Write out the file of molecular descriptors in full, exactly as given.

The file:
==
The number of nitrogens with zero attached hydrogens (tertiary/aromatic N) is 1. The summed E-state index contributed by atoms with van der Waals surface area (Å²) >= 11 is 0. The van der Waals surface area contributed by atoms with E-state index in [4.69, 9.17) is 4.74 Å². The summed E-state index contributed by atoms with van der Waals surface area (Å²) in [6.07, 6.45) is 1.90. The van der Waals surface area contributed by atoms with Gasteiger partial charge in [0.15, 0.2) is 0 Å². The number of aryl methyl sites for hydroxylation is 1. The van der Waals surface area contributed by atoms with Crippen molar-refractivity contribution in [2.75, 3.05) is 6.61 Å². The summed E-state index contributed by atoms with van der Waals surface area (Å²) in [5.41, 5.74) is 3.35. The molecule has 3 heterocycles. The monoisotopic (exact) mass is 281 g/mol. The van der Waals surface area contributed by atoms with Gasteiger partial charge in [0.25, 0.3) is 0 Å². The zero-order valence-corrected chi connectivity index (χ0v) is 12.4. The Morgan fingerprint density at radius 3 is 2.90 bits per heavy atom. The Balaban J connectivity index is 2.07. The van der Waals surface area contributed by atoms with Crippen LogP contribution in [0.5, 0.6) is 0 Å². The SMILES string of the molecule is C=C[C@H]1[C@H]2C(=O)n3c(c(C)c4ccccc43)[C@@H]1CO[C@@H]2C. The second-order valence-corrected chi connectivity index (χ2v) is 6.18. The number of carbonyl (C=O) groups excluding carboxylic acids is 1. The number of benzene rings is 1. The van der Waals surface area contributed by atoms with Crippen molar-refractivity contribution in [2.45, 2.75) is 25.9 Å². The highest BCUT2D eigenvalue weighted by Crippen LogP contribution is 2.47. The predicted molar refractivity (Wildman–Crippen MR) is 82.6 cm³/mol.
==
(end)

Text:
The number of nitrogens with zero attached hydrogens (tertiary/aromatic N) is 1. The summed E-state index contributed by atoms with van der Waals surface area (Å²) >= 11 is 0. The van der Waals surface area contributed by atoms with E-state index in [4.69, 9.17) is 4.74 Å². The summed E-state index contributed by atoms with van der Waals surface area (Å²) in [6.07, 6.45) is 1.90. The van der Waals surface area contributed by atoms with Gasteiger partial charge in [0.15, 0.2) is 0 Å². The number of aryl methyl sites for hydroxylation is 1. The van der Waals surface area contributed by atoms with Crippen molar-refractivity contribution in [2.75, 3.05) is 6.61 Å². The summed E-state index contributed by atoms with van der Waals surface area (Å²) in [5.41, 5.74) is 3.35. The molecule has 3 heterocycles. The monoisotopic (exact) mass is 281 g/mol. The van der Waals surface area contributed by atoms with Gasteiger partial charge in [0.25, 0.3) is 0 Å². The zero-order valence-corrected chi connectivity index (χ0v) is 12.4. The Morgan fingerprint density at radius 3 is 2.90 bits per heavy atom. The Balaban J connectivity index is 2.07. The van der Waals surface area contributed by atoms with Crippen LogP contribution in [0.5, 0.6) is 0 Å². The SMILES string of the molecule is C=C[C@H]1[C@H]2C(=O)n3c(c(C)c4ccccc43)[C@@H]1CO[C@@H]2C. The second-order valence-corrected chi connectivity index (χ2v) is 6.18. The number of carbonyl (C=O) groups excluding carboxylic acids is 1. The number of benzene rings is 1. The van der Waals surface area contributed by atoms with Crippen molar-refractivity contribution in [2.45, 2.75) is 25.9 Å². The highest BCUT2D eigenvalue weighted by Crippen LogP contribution is 2.47. The predicted molar refractivity (Wildman–Crippen MR) is 82.6 cm³/mol.